The Internet is overwhelmingly crowded with study resources. While I admire them all, I can’t help thinking it’s easy for a beginner to get lost and never return.
I’m a self-taught Python programmer. And I’ve seen so many successful people doing the same. Python is super intuitive to understand and so powerful in its applications.
I’m glad that I chose Python.
I first learned Python through codeacademy.com. It was awesome learning it through their interactive system. But unfortunately, it’s not free anymore.
While I still recommend it to most people I mentor, I have a list of other free resources.
Here is a curated list and why they are fantastic to take a look at. I hope this curate will help beginners find the correct one for them.
I promise to tell you where I will start and progress if I start again. But before that, let’s look into the modern options we have.
Scrimba: Free interactive Python tutorial.
Why? Scrimba is next level in interactivity!
A tutor will guide you through the course material as on other platforms. But you can pause the video and start editing the code on it.
That’s the magic you see on Scrimba tutorials.
I was mesmerized when I first saw this. It almost takes you to a live classroom environment.
Interactivity alone does not make a great learning platform. Scrimba runs weekly coding challenges and adds new courses every month.
This is the kind of community you need to help grow in your programming journey.
Datacamp: High-quality Python Tutorials with built-in code editors.
Why? Specializing in Python for data science.
Python is fantastic for many applications. Data scientists are in love with it for its simplicity and applicability for a variety of problems. Because of it, Almost everyone aspiring to become a data scientist thinks about learning Python.
If data science is what interests you, Datacamp is the right place to be in.
You can select among many courses the one that suits you. You’ll get to do an interactive exercise following a video tutorial from the presenter.
In addition to Python, you can also choose courses on R, SQL, etc.
Hackinscience: Learn Python through solving problems.
Why? Guided problem solving that gradually improving your Python coding skills.
If a lecture series is not your thing, you should check out Hackinscience.
Hackinscience is different from other websites on this list. It’s a collection of interactive exercises organized into five groups; Basics, Training, Algorithms, Command-Line, and NumPy.
Hackinscience is a handy tool to solidify your learning that is worth checking out.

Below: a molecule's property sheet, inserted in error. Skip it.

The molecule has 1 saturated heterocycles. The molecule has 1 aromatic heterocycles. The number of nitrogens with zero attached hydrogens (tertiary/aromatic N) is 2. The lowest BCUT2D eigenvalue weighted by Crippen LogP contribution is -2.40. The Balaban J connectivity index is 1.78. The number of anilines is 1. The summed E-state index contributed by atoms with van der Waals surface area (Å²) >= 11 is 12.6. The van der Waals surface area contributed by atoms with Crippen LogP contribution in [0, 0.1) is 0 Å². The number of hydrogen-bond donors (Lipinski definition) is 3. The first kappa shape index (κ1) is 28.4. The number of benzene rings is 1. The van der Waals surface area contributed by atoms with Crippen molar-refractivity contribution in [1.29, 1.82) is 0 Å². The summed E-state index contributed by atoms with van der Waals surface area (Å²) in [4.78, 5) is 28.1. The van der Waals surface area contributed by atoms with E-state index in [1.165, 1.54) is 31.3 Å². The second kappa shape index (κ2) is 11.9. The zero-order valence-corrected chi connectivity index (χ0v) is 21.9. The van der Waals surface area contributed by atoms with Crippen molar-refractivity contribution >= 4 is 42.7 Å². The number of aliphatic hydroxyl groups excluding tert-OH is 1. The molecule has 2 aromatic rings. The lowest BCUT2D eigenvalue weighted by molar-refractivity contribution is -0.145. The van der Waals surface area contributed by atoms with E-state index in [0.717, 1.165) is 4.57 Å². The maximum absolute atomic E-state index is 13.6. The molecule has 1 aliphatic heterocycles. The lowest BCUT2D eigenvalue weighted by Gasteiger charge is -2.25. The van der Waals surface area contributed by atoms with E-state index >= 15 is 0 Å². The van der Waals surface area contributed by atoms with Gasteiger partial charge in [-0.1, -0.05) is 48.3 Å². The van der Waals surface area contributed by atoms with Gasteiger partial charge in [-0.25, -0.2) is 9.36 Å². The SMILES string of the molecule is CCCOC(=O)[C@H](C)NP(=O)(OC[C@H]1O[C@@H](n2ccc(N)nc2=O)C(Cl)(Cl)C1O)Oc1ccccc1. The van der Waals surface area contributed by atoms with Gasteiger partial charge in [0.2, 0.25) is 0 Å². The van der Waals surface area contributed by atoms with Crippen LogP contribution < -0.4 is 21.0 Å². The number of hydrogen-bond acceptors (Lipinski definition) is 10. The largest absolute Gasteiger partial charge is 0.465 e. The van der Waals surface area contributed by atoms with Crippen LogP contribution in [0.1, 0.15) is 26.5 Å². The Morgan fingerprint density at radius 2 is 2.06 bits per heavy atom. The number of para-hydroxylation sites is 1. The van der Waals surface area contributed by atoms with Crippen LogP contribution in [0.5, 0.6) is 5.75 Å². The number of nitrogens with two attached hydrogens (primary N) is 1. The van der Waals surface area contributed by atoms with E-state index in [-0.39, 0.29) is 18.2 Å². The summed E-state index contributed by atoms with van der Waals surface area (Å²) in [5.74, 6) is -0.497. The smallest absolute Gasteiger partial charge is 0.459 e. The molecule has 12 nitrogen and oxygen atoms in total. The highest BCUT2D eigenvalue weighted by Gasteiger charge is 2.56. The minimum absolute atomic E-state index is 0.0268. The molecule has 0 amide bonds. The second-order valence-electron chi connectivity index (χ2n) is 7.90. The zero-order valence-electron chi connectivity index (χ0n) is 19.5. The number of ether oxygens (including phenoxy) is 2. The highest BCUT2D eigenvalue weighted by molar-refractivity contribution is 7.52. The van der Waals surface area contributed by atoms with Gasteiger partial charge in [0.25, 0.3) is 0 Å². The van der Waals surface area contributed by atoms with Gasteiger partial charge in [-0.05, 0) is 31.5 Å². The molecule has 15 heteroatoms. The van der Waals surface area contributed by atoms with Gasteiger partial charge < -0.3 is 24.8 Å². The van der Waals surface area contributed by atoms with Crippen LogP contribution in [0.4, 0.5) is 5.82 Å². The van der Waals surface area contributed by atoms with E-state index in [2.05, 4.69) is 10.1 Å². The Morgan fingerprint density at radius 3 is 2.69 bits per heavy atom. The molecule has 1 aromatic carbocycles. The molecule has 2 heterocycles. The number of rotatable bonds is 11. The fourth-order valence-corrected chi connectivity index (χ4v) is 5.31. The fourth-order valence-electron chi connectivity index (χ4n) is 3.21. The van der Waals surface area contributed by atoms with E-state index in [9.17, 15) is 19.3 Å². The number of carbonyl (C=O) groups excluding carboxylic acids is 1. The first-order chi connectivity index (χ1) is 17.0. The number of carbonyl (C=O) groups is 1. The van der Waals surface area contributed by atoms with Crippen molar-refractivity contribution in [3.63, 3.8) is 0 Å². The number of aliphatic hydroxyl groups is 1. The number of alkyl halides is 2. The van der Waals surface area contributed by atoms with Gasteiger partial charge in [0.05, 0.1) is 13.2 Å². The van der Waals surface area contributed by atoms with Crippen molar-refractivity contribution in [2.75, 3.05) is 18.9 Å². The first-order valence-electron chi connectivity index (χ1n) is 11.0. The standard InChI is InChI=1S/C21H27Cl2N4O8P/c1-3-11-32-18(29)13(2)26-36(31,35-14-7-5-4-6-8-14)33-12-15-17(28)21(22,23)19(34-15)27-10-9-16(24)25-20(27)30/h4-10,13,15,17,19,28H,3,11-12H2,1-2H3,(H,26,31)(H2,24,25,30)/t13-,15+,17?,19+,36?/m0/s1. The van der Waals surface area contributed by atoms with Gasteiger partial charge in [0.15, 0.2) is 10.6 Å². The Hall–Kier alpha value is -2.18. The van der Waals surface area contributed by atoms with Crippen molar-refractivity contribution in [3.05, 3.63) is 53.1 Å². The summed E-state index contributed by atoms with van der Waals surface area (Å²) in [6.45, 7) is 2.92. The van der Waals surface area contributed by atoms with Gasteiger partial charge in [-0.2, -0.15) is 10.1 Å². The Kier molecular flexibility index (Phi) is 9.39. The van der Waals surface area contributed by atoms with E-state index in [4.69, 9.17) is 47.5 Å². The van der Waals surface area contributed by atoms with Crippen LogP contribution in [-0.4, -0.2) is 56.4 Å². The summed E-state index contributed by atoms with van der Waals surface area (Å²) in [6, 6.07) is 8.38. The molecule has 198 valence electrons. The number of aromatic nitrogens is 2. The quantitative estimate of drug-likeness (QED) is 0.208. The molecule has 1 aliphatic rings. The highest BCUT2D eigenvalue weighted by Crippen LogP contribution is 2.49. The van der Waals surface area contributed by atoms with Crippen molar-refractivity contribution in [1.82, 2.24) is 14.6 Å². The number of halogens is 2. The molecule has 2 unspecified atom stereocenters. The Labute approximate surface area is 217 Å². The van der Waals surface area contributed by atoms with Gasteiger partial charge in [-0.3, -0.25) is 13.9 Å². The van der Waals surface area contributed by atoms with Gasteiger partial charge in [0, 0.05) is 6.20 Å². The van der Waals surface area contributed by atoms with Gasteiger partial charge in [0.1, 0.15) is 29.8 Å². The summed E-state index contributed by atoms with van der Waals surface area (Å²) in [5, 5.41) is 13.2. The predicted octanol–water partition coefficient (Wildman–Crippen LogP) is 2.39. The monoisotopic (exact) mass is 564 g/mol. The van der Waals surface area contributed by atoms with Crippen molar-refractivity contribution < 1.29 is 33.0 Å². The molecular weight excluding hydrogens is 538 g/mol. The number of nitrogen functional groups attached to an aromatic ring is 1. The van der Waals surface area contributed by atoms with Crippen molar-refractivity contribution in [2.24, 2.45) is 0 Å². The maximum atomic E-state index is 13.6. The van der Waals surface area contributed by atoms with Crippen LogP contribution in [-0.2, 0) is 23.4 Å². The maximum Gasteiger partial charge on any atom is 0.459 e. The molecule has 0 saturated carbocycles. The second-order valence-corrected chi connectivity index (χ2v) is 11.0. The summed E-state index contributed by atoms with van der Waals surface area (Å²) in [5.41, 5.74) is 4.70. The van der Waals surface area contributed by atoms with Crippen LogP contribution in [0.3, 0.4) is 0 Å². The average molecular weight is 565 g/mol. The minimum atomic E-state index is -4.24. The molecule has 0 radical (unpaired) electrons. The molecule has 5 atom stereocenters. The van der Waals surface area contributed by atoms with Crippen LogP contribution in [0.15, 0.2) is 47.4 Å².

Sololearn: A Community to Learn Python.
Why? Solve challenges and learn by correcting each others’ mistakes.
Contrary to its name, Sololearn is an excellent community for beginner Python programmers.
You have guided interactive courses for many other languages beyond Python. You can select one and complete challenges to unlock the next level.
Yes, it sounds similar to a video game.
Also, you can find courses in data science, machine learning, and web development.
Try YouTube for the best Python tutorials if others don’t fit you.
We also have some awesome Youtube videos that are excellent for beginning Python programming. I’d love to mention a couple of them, which I reviewed and recommended recently.
I highly recommend Mosh Hamedani’s videos to everyone. He has made excellent video tutorials about lots of technologies, including Python.
Freecodecamp’s youtube videos are another high-quality resource for those who want to learn Python. In my opinion, they are well organized and reviewed.
This is a small list of resources from thousands of articles, videos, and guided tutorials on the Internet. The excellent part is knowledge is freely available today.
Python is incredibly helpful for everyone, regardless of what their profession is. If you’re about to begin learning Python, I hope this list helps you a lot.
Like, I promised earlier, here’s what I’d do if I had to start over again.
If I were a complete newbie, I’d have started with Scrimba. It’s a smooth interactive learning process. Parallelly I’d do the exercises on Hackinscience. This would give a solid understanding of the fundamentals.
Then I’d follow the courses on Datacamp to improve my data science-related Python coding skills.
Regardless of what I chose, I’d do the courses on Sololearn and participate in their community.
Not a Medium member yet? Please use this link to become a member because I earn a commission for referring at no extra cost for you.